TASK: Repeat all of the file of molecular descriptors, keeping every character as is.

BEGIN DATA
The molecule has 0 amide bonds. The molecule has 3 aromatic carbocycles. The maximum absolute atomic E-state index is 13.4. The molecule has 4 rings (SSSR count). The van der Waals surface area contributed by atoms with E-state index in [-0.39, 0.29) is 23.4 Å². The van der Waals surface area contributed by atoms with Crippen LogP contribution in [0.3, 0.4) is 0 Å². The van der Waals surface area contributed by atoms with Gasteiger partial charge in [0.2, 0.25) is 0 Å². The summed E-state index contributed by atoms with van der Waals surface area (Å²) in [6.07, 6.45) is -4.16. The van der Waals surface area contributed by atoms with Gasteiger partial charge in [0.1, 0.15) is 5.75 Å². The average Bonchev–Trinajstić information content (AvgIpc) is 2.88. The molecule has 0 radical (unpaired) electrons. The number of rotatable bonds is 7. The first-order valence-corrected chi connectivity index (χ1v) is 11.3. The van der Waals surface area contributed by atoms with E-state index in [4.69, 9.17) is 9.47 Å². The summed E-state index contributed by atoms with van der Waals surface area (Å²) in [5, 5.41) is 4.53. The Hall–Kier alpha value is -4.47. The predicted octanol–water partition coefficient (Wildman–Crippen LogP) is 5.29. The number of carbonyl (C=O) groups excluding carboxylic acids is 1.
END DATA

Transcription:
The molecule has 0 amide bonds. The molecule has 3 aromatic carbocycles. The maximum absolute atomic E-state index is 13.4. The molecule has 4 rings (SSSR count). The van der Waals surface area contributed by atoms with E-state index in [-0.39, 0.29) is 23.4 Å². The van der Waals surface area contributed by atoms with Crippen LogP contribution in [0.3, 0.4) is 0 Å². The van der Waals surface area contributed by atoms with Gasteiger partial charge in [0.2, 0.25) is 0 Å². The summed E-state index contributed by atoms with van der Waals surface area (Å²) in [6.07, 6.45) is -4.16. The van der Waals surface area contributed by atoms with Gasteiger partial charge in [0.1, 0.15) is 5.75 Å². The average Bonchev–Trinajstić information content (AvgIpc) is 2.88. The molecule has 0 radical (unpaired) electrons. The number of rotatable bonds is 7. The first-order valence-corrected chi connectivity index (χ1v) is 11.3. The van der Waals surface area contributed by atoms with E-state index in [4.69, 9.17) is 9.47 Å². The summed E-state index contributed by atoms with van der Waals surface area (Å²) in [5, 5.41) is 4.53. The Hall–Kier alpha value is -4.47. The predicted octanol–water partition coefficient (Wildman–Crippen LogP) is 5.29. The number of carbonyl (C=O) groups excluding carboxylic acids is 1.